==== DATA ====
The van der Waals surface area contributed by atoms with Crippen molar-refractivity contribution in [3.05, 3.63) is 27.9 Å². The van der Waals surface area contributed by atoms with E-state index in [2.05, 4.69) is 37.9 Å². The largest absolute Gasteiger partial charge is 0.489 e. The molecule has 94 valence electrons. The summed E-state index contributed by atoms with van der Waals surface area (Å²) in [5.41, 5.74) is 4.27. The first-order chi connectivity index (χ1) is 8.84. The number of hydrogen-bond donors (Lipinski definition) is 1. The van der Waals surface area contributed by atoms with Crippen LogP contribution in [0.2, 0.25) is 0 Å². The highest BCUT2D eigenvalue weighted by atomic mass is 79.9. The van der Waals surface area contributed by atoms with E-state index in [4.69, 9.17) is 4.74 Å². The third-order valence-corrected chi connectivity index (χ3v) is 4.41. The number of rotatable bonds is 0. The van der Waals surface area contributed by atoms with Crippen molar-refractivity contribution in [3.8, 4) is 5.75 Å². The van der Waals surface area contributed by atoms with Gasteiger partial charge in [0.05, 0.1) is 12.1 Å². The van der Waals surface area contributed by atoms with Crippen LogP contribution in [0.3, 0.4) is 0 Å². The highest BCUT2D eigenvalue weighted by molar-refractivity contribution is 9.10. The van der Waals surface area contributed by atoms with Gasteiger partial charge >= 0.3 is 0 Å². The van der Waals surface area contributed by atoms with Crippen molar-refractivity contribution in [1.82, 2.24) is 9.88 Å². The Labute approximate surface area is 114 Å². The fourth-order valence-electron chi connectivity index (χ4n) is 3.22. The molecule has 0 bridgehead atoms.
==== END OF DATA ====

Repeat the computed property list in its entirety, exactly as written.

The van der Waals surface area contributed by atoms with Crippen molar-refractivity contribution in [3.05, 3.63) is 27.9 Å². The van der Waals surface area contributed by atoms with E-state index in [2.05, 4.69) is 37.9 Å². The largest absolute Gasteiger partial charge is 0.489 e. The molecule has 94 valence electrons. The summed E-state index contributed by atoms with van der Waals surface area (Å²) in [5.41, 5.74) is 4.27. The first-order chi connectivity index (χ1) is 8.84. The number of hydrogen-bond donors (Lipinski definition) is 1. The van der Waals surface area contributed by atoms with Crippen LogP contribution in [0.2, 0.25) is 0 Å². The highest BCUT2D eigenvalue weighted by atomic mass is 79.9. The van der Waals surface area contributed by atoms with E-state index in [4.69, 9.17) is 4.74 Å². The third-order valence-corrected chi connectivity index (χ3v) is 4.41. The number of rotatable bonds is 0. The van der Waals surface area contributed by atoms with Crippen molar-refractivity contribution in [3.8, 4) is 5.75 Å². The van der Waals surface area contributed by atoms with Gasteiger partial charge in [0.05, 0.1) is 12.1 Å². The van der Waals surface area contributed by atoms with Crippen LogP contribution in [0.3, 0.4) is 0 Å². The highest BCUT2D eigenvalue weighted by molar-refractivity contribution is 9.10. The van der Waals surface area contributed by atoms with Gasteiger partial charge >= 0.3 is 0 Å². The van der Waals surface area contributed by atoms with Crippen molar-refractivity contribution in [1.82, 2.24) is 9.88 Å². The Labute approximate surface area is 114 Å². The fourth-order valence-electron chi connectivity index (χ4n) is 3.22. The molecule has 0 bridgehead atoms.